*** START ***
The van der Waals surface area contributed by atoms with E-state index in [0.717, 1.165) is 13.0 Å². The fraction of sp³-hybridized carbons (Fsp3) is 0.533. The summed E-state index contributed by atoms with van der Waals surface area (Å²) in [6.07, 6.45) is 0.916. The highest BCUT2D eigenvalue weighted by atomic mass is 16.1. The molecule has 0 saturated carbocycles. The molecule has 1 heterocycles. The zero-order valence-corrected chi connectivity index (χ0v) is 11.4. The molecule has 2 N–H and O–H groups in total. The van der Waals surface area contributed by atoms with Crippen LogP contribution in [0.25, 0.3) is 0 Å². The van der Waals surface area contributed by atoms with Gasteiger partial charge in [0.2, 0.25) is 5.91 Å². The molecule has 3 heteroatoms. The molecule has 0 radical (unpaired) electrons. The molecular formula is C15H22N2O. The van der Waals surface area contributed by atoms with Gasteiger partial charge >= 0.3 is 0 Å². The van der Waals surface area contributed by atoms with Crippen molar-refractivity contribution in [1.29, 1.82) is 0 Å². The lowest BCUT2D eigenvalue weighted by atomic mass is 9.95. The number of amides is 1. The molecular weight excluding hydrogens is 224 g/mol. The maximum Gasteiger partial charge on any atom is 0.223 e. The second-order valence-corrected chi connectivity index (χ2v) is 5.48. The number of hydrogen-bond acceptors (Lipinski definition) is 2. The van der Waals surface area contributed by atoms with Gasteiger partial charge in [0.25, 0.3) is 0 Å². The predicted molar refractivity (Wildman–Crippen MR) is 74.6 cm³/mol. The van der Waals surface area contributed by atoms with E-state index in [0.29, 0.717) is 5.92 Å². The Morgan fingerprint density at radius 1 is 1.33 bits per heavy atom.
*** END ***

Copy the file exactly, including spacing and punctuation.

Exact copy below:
The van der Waals surface area contributed by atoms with E-state index in [0.717, 1.165) is 13.0 Å². The fraction of sp³-hybridized carbons (Fsp3) is 0.533. The summed E-state index contributed by atoms with van der Waals surface area (Å²) in [6.07, 6.45) is 0.916. The highest BCUT2D eigenvalue weighted by atomic mass is 16.1. The molecule has 0 saturated carbocycles. The molecule has 1 heterocycles. The zero-order valence-corrected chi connectivity index (χ0v) is 11.4. The molecule has 2 N–H and O–H groups in total. The van der Waals surface area contributed by atoms with Crippen LogP contribution in [0.25, 0.3) is 0 Å². The van der Waals surface area contributed by atoms with Gasteiger partial charge in [0.2, 0.25) is 5.91 Å². The molecule has 3 heteroatoms. The molecule has 0 radical (unpaired) electrons. The molecular formula is C15H22N2O. The van der Waals surface area contributed by atoms with Gasteiger partial charge >= 0.3 is 0 Å². The van der Waals surface area contributed by atoms with Crippen molar-refractivity contribution in [1.29, 1.82) is 0 Å². The lowest BCUT2D eigenvalue weighted by atomic mass is 9.95. The number of amides is 1. The molecular weight excluding hydrogens is 224 g/mol. The maximum Gasteiger partial charge on any atom is 0.223 e. The second-order valence-corrected chi connectivity index (χ2v) is 5.48. The number of hydrogen-bond acceptors (Lipinski definition) is 2. The van der Waals surface area contributed by atoms with Gasteiger partial charge in [0.25, 0.3) is 0 Å². The predicted molar refractivity (Wildman–Crippen MR) is 74.6 cm³/mol. The van der Waals surface area contributed by atoms with E-state index in [0.29, 0.717) is 5.92 Å². The Morgan fingerprint density at radius 1 is 1.33 bits per heavy atom.